You may have a robust fitness plan in place and have previously seen huge progress in both your endurance and your strength but have now hit a plateau. If this is you, you may need to add some mobility sessions to your weekly training.
Often overlooked, but key for long-term fitness success, we take a look at what mobility is and how it can improve your overall progress.
What is Mobility?
Simply, mobility is strength and range of motion in the muscles and joints. It can sometimes cause confusion with flexibility, but the two are different.
There are two types of mobility, the first being mobility of the muscle or isolated body part – this is where some muscle groups have good mobility but others are more restricted. Particularly common in those that train one muscle group more than others, take a boxer for example, or those that sit down a lot during the day.
The issue with this type of mobility is that it doesn’t encourage a good level of mobility in all muscles, which is why the second type of mobility is just as, if not more, important: structural balance.
Structural balance, as the name suggests, impacts how balanced your entire body is, as well as its mobility. For injury prevention, structural balance is an imperative part of your training.
Why is Mobility Important?
Mobility training, particularly structural balance work has huge benefits. The biggest being perhaps how it helps with posture, joint alignment and other chronic injuries that are growing ever more common – we see this a lot with people who have desk jobs.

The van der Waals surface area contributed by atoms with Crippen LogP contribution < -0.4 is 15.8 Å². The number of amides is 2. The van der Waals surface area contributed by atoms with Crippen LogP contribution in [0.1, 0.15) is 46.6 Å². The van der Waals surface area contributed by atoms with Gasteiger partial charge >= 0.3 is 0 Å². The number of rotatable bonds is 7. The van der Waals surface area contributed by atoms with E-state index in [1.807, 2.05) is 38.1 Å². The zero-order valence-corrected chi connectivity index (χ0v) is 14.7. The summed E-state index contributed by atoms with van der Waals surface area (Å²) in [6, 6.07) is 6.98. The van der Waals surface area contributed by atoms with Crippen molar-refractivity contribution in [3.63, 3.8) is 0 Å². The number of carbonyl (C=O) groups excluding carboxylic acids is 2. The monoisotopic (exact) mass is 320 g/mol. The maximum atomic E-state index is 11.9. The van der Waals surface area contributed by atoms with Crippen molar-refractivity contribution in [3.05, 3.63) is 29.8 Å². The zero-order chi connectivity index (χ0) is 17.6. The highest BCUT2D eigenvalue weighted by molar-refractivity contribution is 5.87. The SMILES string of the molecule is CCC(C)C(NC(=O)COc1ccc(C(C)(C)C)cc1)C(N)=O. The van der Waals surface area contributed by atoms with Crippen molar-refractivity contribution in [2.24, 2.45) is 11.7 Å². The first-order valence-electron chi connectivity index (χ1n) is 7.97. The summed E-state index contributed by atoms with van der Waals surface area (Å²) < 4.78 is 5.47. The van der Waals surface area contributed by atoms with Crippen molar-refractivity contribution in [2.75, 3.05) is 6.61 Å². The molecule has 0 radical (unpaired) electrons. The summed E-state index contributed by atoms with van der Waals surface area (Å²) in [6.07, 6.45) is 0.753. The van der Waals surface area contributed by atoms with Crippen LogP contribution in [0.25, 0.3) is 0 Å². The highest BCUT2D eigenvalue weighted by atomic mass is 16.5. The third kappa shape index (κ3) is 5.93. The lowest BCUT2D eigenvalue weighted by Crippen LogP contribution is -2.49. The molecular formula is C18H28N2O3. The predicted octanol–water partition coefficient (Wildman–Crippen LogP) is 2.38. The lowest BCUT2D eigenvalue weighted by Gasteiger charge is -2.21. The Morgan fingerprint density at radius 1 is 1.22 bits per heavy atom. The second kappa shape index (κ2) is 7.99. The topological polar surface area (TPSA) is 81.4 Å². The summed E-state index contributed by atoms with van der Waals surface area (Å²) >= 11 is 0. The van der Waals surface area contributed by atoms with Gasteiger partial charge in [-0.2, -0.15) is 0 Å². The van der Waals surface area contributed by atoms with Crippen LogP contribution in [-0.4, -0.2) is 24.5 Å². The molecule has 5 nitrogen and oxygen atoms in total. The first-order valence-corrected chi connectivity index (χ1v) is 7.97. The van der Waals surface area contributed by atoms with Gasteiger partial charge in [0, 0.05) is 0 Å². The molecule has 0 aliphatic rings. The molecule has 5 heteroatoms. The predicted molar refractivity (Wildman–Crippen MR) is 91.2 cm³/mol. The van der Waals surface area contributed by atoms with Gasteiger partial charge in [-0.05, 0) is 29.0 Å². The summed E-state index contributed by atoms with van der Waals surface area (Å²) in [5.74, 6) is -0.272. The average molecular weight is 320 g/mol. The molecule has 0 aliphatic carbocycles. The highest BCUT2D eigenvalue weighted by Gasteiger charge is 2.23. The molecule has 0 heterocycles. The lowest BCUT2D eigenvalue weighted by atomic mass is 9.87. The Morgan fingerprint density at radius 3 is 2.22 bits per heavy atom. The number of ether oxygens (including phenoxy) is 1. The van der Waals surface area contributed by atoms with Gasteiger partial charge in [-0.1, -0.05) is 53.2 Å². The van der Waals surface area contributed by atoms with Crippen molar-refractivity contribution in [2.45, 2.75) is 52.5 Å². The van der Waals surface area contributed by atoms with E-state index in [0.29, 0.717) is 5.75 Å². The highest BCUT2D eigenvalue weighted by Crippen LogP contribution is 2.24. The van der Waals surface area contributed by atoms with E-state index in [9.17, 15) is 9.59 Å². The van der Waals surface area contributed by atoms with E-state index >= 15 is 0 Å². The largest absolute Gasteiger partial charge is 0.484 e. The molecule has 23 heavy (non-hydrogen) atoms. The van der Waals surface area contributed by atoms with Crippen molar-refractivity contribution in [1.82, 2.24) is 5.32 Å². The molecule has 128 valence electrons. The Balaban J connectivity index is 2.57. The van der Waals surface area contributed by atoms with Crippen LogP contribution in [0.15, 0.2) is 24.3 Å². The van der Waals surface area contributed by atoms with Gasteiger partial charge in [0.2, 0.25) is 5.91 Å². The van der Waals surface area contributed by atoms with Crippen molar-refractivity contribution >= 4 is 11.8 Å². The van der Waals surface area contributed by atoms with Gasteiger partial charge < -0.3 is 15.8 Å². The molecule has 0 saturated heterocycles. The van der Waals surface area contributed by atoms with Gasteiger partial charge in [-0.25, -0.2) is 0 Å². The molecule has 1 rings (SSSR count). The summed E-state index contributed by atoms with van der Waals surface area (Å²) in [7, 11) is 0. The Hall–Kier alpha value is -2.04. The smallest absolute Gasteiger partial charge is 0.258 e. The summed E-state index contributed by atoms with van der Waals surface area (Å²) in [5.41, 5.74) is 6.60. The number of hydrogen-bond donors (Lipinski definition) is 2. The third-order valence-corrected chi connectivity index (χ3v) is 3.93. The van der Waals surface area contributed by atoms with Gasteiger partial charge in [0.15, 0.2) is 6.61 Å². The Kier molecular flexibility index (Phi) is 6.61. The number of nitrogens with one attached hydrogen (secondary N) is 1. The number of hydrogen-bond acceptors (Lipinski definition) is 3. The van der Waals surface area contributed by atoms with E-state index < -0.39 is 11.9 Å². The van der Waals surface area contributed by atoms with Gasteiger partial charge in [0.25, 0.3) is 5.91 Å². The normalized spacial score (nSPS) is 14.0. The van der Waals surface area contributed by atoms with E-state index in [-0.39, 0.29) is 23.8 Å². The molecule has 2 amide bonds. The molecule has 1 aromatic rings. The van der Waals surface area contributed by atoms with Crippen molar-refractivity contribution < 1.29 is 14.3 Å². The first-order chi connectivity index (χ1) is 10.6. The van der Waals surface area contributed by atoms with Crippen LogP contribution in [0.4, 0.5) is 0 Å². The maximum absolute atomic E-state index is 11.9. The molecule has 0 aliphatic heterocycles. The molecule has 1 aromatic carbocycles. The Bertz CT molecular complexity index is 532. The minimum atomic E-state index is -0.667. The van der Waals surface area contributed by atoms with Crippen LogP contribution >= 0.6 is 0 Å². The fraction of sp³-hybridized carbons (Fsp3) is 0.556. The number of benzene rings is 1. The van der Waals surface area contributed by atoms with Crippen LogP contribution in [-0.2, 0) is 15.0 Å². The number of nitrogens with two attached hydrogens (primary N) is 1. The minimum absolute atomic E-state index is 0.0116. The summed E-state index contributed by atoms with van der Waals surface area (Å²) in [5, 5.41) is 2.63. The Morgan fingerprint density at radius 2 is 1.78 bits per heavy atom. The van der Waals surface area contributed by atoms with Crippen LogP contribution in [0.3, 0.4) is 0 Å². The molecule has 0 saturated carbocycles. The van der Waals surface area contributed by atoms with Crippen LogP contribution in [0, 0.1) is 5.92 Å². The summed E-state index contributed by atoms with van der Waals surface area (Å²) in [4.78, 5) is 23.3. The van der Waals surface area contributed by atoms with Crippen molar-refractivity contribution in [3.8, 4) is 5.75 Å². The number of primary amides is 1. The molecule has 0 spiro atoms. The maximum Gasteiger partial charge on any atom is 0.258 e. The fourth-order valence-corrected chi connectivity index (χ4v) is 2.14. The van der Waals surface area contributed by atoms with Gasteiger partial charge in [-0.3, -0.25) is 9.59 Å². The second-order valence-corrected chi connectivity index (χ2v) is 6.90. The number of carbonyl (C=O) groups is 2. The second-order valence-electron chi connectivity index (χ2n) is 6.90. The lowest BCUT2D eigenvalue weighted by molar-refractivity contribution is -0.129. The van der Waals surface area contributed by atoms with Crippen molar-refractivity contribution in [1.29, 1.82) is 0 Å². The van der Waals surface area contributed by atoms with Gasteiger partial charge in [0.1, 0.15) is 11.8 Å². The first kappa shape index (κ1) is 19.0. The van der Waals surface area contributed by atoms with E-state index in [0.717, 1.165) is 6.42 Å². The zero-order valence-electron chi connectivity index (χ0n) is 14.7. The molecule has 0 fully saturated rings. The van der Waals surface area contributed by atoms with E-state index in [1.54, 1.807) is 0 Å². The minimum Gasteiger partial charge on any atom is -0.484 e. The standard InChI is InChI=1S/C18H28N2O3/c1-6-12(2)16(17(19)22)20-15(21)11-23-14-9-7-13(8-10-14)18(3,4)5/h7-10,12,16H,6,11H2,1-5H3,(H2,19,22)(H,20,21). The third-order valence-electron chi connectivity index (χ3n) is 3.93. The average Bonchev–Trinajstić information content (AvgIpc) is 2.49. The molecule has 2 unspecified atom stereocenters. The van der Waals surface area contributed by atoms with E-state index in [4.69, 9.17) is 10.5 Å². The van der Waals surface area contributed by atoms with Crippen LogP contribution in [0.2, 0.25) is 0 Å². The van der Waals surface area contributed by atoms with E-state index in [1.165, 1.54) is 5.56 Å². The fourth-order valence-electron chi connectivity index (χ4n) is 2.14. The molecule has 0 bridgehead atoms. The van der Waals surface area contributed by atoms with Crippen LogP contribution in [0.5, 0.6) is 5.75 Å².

Having the correct balance in your body alleviates unnecessary strain on joints and therefore restrict the range of movements in your body. This is particularly important if you’re suffer from long-term joint, as well as muscle aches and pains.
If you have poor mobility and balance, and therefore the onset of discomfort and pain, you need to be adding mobility training to your arsenal.
How Often Should I be Working on my Mobility?
You should ideally be adding a session in weekly. If you do regular sessions, consistently, you will see an improvement in your overall mobility as well as a reduction in every day aches and pains.
Slowing your exercises down and taking time to really focus on rehabilitation training will help you get more in touch with your body, too.
If you don’t want to dedicated time to specific mobility training, we recommend doing some mobility movements either at the beginning of a workout or at the end. If you begin your workout with mobility training, you’ll warm the muscles up which will also allow for deeper moves – so you should see an improvement in your overall training, too.
How to Improve Mobility
There are a range of movements that will help improve your mobility:
Isolating certain muscles or body parts will help your target particularly weak areas. We often see that the main muscle groups get used regularly – whether this is because these just happen to be used every day or people are miss-informed about the exercises they think they need to do. For example, gym-goers may go and work on biceps and triceps in the gym, completely overworking these well-known, larger muscles and causing weakness and poor mobility to other arm muscles and ligaments.
Compound movements are also good to add to your mobility training roster. These are multi-joint exercises and will give you a good range of motion to add power to the move and build strength, though it’s important to combine these moves with the isolating moves above – then you’re firing from all cylinders, so to speak.
As well as isolated and compound exercises, you can focus some time on balancing; start by standing on one foot and holding, or, invest in a balance board or bosu ball to really challenge yourself.
In any instance, you need to be performing these moves slowly and controlled – otherwise you’ll risk injury.
If you’re looking to book in for regular sports therapy massages to help with your mobility, then book in today with our expert therapists who are on hand to help you back to being your best.